Housing crisis

Blue Hill Peninsula is considering a new way to solve the housing crisis

The lack of housing for workers and families has prompted officials across the Blue Hill Peninsula to consider creating a regional housing authority.

A newly formed peninsula-wide housing task force has addressed the topic twice in as many months in its ongoing efforts to alleviate the housing crisis. The group plans to explore the form an interlocal agreement with the nine municipalities in the region could take next month.

Housing authorities normally manage rental housing complexes, provide housing assistance and administer housing voucher schemes. There are several others in Maine, but, if created, a peninsular authority would be one of the few to involve so many municipalities.

The idea of ​​a local authority was raised at the working group’s first meeting last month. The group initially banded together to seek ideas on how to find workforce housing for the Island Nursing Home, a skilled care facility in Deer Isle that closed last year, in part due to a lack of staff and accommodation for them.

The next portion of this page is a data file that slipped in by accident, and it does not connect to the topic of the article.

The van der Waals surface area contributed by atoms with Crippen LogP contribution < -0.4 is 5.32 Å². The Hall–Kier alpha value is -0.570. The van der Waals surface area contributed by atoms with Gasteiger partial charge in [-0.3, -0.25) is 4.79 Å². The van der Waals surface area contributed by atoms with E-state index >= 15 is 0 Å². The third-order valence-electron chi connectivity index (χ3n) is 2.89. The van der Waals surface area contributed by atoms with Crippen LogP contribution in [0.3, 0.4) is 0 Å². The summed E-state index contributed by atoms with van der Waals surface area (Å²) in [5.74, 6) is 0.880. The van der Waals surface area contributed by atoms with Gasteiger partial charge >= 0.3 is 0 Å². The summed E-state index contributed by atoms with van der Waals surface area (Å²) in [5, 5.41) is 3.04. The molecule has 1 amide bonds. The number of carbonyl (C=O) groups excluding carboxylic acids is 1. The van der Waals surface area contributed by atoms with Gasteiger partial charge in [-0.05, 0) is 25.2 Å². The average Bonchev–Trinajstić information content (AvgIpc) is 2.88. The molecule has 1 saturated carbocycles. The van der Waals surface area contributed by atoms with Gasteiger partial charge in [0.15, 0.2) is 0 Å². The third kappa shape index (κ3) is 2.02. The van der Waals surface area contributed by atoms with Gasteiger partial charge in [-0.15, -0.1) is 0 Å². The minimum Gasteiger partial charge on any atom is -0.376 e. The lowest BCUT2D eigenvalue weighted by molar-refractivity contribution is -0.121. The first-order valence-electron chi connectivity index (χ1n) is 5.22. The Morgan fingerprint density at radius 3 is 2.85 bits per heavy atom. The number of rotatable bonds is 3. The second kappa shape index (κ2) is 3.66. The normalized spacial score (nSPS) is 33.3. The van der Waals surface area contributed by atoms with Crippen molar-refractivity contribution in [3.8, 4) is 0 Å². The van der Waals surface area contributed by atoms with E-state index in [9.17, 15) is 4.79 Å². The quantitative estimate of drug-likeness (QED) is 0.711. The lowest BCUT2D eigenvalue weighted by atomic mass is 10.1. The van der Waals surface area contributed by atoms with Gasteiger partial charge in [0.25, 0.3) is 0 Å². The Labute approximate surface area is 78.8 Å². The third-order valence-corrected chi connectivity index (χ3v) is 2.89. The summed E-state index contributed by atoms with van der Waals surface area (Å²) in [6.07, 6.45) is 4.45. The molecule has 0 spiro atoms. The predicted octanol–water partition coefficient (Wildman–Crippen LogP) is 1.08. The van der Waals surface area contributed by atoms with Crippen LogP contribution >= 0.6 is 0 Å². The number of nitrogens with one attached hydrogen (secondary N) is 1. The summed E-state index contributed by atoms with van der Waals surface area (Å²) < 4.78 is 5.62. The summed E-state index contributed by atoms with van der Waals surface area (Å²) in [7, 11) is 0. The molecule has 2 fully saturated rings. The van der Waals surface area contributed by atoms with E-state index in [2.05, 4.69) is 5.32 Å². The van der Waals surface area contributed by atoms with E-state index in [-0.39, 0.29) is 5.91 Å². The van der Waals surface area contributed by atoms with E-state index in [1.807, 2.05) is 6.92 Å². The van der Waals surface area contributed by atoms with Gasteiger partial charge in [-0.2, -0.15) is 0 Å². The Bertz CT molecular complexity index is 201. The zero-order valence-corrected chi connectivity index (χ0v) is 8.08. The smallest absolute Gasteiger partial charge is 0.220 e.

But the housing discussion has extended to finding ways to keep the peninsula as an affordable option for the next generation.

Currently, there are few homes on the peninsula that are available and affordable for young families, officials said.

“You can’t find a place to rent,” Penobscot coach Phil Rapp said at the task force’s first meeting. “We have become a retirement community.

The creation of a regional housing authority would require the approval of municipal meetings of all cities wishing to participate.

The idea has gained traction as towns in Hancock County handle an increasing number of short-term rentals, which in some places have begun to swallow up the year-round housing stock.

The working group also supported the completion of a housing assessment to obtain data on the needs of the area.

“We have to do something,” said Stonington Select Board member Evelyn Duncan. “Some form of regional cooperation is needed.”

Officials from Brooklin, Sedgwick, Brooksville, Stonington, Penobscot, Brooksville and Castine attended the regional meetings. Blue Hill and Surry have also expressed interest, said Brooklin Select Board member and housing group organizer Bill Cohen.

Getting all cities on board could prove difficult and take months or even years, officials said.

But towns on the peninsula have worked together more often in recent years as the issues they tackle have become bigger than a single municipality – most of which has just a few full-time staff – could handle.

“It’s tough for one city, so maybe banding together could be the answer,” Duncan said.